A vegan’s dog – to meat or not to meat


As a vegan, from day one I have been extremely careful not to buy or eat any animal-derived products (food or otherwise) for my family. At first, as I got my head around new shopping habits, I was happy to survey my shopping trolley bursting with fruits, veg and other plant-based whole-food goodness – that was until I was in the pet aisle gingerly buying meat for the dog. I felt awful buying cans of animal body parts, but I carried on for some time,  wishing there was another way. I didn’t want to support the meat – or dairy – industry in anyway with my money, but I had a responsibility to look after our family dog. The most ethical and widely available dog food I could find at the time was a brand aproved by Peta as not being tested on lab animals – see link. I still felt pretty torn, knowing what I knew about how the animals were treated before they ended up as dog food, especially  exhausted and traumatised dairy cows.

IMG_1831Do all dogs really need meat as part of a healthy diet? I decided to look into it and was very surprised at what I found. Much like many omnivores’ reaction to me having a vegan child, I was equally perplexed at the thought of a plant-based dog: can it be done? Is it healthy? What was the motivation – my conscience at the cost of her wellbeing? Why should so many animals suffer so greatly just so I can feed one other? Lots of questions were raised.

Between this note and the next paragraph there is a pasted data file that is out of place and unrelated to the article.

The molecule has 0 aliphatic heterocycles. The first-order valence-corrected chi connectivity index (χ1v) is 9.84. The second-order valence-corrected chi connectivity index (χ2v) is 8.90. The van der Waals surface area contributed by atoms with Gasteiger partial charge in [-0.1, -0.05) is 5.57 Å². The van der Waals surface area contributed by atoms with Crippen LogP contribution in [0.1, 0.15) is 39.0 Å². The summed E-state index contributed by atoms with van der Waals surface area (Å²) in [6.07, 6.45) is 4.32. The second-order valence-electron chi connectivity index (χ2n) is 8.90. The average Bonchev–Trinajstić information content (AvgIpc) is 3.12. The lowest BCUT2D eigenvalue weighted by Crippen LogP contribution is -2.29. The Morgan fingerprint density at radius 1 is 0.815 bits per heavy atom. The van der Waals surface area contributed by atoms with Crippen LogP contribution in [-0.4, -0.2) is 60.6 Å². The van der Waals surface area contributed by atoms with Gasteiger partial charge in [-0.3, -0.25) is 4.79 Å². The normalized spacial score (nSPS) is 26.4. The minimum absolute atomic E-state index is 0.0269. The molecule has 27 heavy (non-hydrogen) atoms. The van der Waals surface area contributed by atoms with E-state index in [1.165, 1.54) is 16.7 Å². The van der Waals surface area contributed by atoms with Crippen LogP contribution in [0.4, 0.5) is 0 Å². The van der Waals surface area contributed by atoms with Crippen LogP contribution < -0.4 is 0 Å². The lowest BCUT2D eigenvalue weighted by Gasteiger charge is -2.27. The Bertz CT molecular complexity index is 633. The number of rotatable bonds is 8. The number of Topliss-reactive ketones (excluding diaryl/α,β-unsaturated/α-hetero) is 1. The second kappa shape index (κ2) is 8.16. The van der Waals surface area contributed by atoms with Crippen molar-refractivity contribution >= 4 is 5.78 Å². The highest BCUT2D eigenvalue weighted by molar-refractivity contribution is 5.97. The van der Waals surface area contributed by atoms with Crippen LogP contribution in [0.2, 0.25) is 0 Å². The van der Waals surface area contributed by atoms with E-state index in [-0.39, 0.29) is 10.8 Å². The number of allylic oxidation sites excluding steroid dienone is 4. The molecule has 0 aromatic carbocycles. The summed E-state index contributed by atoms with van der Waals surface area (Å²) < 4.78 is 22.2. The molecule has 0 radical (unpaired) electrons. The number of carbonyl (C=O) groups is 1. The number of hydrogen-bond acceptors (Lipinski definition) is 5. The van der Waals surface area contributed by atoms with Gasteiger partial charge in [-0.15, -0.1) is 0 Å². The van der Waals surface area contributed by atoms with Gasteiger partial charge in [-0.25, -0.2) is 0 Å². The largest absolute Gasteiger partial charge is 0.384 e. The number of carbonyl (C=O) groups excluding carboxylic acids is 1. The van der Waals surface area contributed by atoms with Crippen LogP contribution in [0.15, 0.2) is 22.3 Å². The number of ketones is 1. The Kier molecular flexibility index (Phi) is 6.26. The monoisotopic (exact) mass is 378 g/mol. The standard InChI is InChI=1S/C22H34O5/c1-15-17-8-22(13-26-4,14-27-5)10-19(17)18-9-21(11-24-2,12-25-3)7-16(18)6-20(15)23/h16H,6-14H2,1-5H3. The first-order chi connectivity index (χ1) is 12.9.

The more I battled with my feelings of buying meat versus what I thought was best for the dog and the many (very heated on both sides) opinions on the matter online, the more I started to swap things like meat-based treats with chopped up-carrots, chickpeas and nut butters – all loved by our dog and better and healthier training-treat options than shop-bought meat ones full of additives and low-grade meat. I knew I could at least reduce her meat consumption to what I thought was essential, while working it all out. I also started baking my own dog biscuits (recipes here and here) and found Yarrah organic bone biscuits with added minerals – again she responded really well to them, and they are still her favourites. From various talk boards, I also discovered Wafcol complete food for dogs with sensitive stomachs (we have since swapped to Benevo).  It has no meat or animal products in so I bought a bag to see how she got on with it.  I started using it mixed in with her meat thus reducing the amount of flesh, a little more of one and less of the other day by day and it was effortless with her, she seemed to respond very well and our vet had no negative comments about it as she is such a healthy happy dog. It turns out there are many, many dogs on a meatless and dairy-free diet and if done sensibly like any change can be very good for your dog.